NEW YORK ( MainStreet) -- Baby Boomers -- those aged 51 to 69 -- believe there are significant threats to their retirement, but less than half (47%) of them have a financial retirement plan in place to combat these dangers, according to survey findings released by Natixis Global Asset Management. And, with the cost of retirement shifting away from the government (Social Security) and employers (pensions), the burden of remaining solvent post-career falls increasingly on the individual American's shoulders in the form saving, investing, selling a home or working longer after retiring. That's why it's more important than ever to create and follow a financial plan, even in the late-stage run-up to retirement.
Those nearing retirement have the same fears -- that they will not have enough money to last through retirement, according to the Natixis survey. To allay these anxieties, TheStreet spoke with advisors to concoct a strategic retirement game-plan based on some fundamental questions.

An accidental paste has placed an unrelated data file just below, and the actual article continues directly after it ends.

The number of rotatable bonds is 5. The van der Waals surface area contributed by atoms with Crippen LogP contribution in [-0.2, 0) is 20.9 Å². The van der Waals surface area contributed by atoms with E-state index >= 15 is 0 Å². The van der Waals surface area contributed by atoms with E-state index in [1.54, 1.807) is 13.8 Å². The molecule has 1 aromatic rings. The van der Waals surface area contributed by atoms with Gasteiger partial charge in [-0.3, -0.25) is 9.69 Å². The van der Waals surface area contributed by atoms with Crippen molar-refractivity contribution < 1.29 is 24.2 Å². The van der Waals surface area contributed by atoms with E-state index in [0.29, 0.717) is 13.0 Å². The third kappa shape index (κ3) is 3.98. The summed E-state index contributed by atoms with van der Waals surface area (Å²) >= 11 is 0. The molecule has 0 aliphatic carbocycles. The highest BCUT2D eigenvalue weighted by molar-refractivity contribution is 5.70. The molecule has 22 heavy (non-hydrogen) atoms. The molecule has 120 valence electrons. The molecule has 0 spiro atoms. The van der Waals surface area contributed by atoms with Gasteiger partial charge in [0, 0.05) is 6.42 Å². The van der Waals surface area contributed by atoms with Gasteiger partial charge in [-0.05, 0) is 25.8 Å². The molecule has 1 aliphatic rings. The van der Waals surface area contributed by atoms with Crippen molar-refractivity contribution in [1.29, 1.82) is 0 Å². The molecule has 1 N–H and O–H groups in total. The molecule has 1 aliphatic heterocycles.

How long will I live?
Almost 75% of Boomer investors who responded to the Natixis survey said the costs of basic needs in old age such as long-term care could endanger their financial well-being. Confronting extended life expectancies is, as a result, of the essence.
"Longevity is definitely a risk," says Ed Farrington, executive vice president of retirement for Natixis Global Management. "If the average age of retirement is 65 and the likelihood that you will live to age 80 is high, then you will need to support yourself for 15 years on your retirement savings and investments and whatever you might get from Social Security."
Farrington says that's several years longer than the past generation, and because of that longevity, Baby Boomers need to seek advice from a financial professional to help stay realistic about your retirement plan based on income streams, savings, tolerance for risk, health and many other personal lifestyle factors which have huge implications in how a person might save, spend and earn.